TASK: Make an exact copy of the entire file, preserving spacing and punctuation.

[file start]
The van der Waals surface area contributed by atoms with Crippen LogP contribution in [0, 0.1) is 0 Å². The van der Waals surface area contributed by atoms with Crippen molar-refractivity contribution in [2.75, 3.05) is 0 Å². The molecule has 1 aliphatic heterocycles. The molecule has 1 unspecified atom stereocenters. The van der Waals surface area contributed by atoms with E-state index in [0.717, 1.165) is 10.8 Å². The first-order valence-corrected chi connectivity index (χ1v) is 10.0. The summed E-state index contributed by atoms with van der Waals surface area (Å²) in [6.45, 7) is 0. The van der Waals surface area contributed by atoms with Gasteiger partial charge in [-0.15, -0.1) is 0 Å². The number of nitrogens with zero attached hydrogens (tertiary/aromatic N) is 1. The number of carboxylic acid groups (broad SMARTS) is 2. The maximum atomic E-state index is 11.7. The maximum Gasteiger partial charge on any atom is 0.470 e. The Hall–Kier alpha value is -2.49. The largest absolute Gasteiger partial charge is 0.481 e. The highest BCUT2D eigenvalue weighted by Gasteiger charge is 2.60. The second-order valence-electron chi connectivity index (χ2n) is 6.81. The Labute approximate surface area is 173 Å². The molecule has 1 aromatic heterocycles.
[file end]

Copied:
The van der Waals surface area contributed by atoms with Crippen LogP contribution in [0, 0.1) is 0 Å². The van der Waals surface area contributed by atoms with Crippen molar-refractivity contribution in [2.75, 3.05) is 0 Å². The molecule has 1 aliphatic heterocycles. The molecule has 1 unspecified atom stereocenters. The van der Waals surface area contributed by atoms with E-state index in [0.717, 1.165) is 10.8 Å². The first-order valence-corrected chi connectivity index (χ1v) is 10.0. The summed E-state index contributed by atoms with van der Waals surface area (Å²) in [6.45, 7) is 0. The van der Waals surface area contributed by atoms with Gasteiger partial charge in [-0.15, -0.1) is 0 Å². The number of nitrogens with zero attached hydrogens (tertiary/aromatic N) is 1. The number of carboxylic acid groups (broad SMARTS) is 2. The maximum atomic E-state index is 11.7. The maximum Gasteiger partial charge on any atom is 0.470 e. The Hall–Kier alpha value is -2.49. The largest absolute Gasteiger partial charge is 0.481 e. The highest BCUT2D eigenvalue weighted by Gasteiger charge is 2.60. The second-order valence-electron chi connectivity index (χ2n) is 6.81. The Labute approximate surface area is 173 Å². The molecule has 1 aromatic heterocycles.